Former BYU striker Gavin Baxter gets some hits at the University of Utah during a summer free practice session. Baxter moved to Utah after the 2021-22 season. (Utah Athletics)
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SALT LAKE CITY – Wearing red isn’t easy for Gavin Baxter. In a way, he’s still trying to fit in.
The Provo native and Timpview High graduate has always wanted the blue BYU jersey. And for four seasons, Baxter wore those colors with pride as one of the many family members who made BYU their home during their college life.
He worked tirelessly to make BYU the best possible program during his time there after serving a full-time mission for The Church of Jesus Christ of Latter-day Saints. But his last three seasons ended the same: end-of-season injuries.
With BYU on course for what was to be an NCAA tournament season, Baxter’s latest injury seemed to put a wrinkle in those plans as the Cougars struggled with depth in attacking position for the rest of the season. All Baxter could do was watch his time at BYU draw to a close.
A month after the season ended, former BYU assistant Chris Burgess accepted a coaching position on the University of Utah staff, Burgess alma mater, and Baxter entered his name into the transfer portal before following the his coach at his one-time rival school.
It was a decision to look for another opportunity to play, and largely due to Burgess’s move.
“To be honest, if he didn’t come here, I don’t know if I can make the move,” Baxter told KSL.com. “But he’s one of the best developing guys in the country. And for him to make the move, it was a pretty easy decision for me to come in and work with him and keep developing my game.”
Burgess, he said, has the ability to “really break things down and then do it with a level of intensity on the pitch that kids get pushed.” He is a manager who knows a player can improve and sincerely wants to see him do it.
“I think he does a phenomenal job,” added Baxter.
But turning BYU blue for Utah red was still a period of adjustment for Baxter.
“It’s a lot more red, of course, but it’s been a pretty good transition,” said Baxter. “The staff are fantastic, the players are really great and just to get to know everyone and get the ground layout, it wasn’t bad.
“Obviously, it was quite unexpected,” he added. “If I took a snapshot of my life many years ago and saw myself dressed in red, playing Utah, I think it’s a little crazy, but I think it all happens for a reason. Being a Cougar fan forever, I grew up in Provo, you realize it’s a rivalry and all, but in the end it’s just another team down the road and it gave me the opportunity to play another year. “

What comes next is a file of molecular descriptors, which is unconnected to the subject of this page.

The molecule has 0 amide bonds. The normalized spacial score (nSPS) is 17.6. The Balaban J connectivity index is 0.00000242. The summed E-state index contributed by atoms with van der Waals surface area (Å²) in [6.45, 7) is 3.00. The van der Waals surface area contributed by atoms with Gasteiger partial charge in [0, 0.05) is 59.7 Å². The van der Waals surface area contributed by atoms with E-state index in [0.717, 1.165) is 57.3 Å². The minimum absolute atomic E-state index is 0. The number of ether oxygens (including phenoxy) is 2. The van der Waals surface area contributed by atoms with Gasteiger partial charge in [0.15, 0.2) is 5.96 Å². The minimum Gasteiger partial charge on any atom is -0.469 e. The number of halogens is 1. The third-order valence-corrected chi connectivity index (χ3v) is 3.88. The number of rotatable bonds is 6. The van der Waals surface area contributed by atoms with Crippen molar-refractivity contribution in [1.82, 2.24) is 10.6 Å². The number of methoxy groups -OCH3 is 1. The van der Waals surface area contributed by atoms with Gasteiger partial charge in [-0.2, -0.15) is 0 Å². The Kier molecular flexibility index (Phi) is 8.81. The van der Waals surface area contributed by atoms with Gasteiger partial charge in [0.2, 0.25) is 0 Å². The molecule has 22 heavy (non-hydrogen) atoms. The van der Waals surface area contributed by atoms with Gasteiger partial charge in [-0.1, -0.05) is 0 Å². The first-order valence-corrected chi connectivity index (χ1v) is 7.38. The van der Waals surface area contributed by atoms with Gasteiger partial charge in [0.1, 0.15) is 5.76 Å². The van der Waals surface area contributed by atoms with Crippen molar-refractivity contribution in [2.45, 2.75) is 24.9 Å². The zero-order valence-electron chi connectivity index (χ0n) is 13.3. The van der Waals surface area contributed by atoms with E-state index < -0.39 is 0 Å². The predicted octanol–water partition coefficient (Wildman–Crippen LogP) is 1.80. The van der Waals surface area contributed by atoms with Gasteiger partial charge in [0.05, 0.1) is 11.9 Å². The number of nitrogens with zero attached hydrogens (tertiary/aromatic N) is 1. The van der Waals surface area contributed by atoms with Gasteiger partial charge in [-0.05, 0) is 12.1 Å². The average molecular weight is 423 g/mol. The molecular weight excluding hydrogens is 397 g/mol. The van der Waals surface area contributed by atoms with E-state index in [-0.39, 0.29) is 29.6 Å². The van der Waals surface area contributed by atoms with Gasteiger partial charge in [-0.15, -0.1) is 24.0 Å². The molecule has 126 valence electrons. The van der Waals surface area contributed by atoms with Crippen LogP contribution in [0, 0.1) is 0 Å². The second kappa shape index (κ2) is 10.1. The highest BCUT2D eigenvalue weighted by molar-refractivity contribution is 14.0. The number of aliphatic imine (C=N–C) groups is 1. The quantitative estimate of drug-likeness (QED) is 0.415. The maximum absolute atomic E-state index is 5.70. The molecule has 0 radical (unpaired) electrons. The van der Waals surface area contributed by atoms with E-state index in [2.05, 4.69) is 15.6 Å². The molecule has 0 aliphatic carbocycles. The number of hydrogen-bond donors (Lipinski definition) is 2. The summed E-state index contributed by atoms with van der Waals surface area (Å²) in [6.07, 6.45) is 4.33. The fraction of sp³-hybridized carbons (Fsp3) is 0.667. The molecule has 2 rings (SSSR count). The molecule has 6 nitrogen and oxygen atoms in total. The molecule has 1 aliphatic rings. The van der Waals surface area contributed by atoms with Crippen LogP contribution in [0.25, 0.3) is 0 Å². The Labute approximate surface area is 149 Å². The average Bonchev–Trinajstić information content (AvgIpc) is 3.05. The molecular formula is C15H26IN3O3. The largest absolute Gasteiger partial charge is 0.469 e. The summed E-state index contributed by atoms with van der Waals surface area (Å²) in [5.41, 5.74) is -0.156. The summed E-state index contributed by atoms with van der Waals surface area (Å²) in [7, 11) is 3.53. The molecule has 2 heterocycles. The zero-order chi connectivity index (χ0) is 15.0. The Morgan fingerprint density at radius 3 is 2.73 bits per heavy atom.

Baxter has been cleared to train as part of the team’s summer conditioning, he said, but he’s still “a couple of months” away from full contact and ready to adapt to Utah in a game. After three consecutive end-of-season injuries, he’s used to rehab and the work it takes to get back in shape, but the mental side of the game is still in the works, he admitted.
“Yeah, I mean, it’s really frustrating; and more than anything, I think it tested me more mentally than physically,” he said. “You get used to rehab, training and trying to get back into shape, but mentally, I think, is where you really need to stay resilient. So that’s something I had to make sure I was doing.
“For me, I think it’s just a matter of trust. I have to regain my confidence in my body, in my game. And once I bring them back to where they should be, I think the sky is the limit.”
As coach Craig Smith enters his second season at the helm of the program, Baxter’s eventual presence should be a welcome addition, if not just for the depth and experience. But regardless of where Baxter fits on the pitch when the season begins, he hopes to finally get a chance to show off the talent that many were excited about when he joined BYU.
And even though the two teams are still rivals, Baxter said he’s still a guy that BYU fans can cheer for next season.
“I’m a good guy,” he said. “We leave it like this.”
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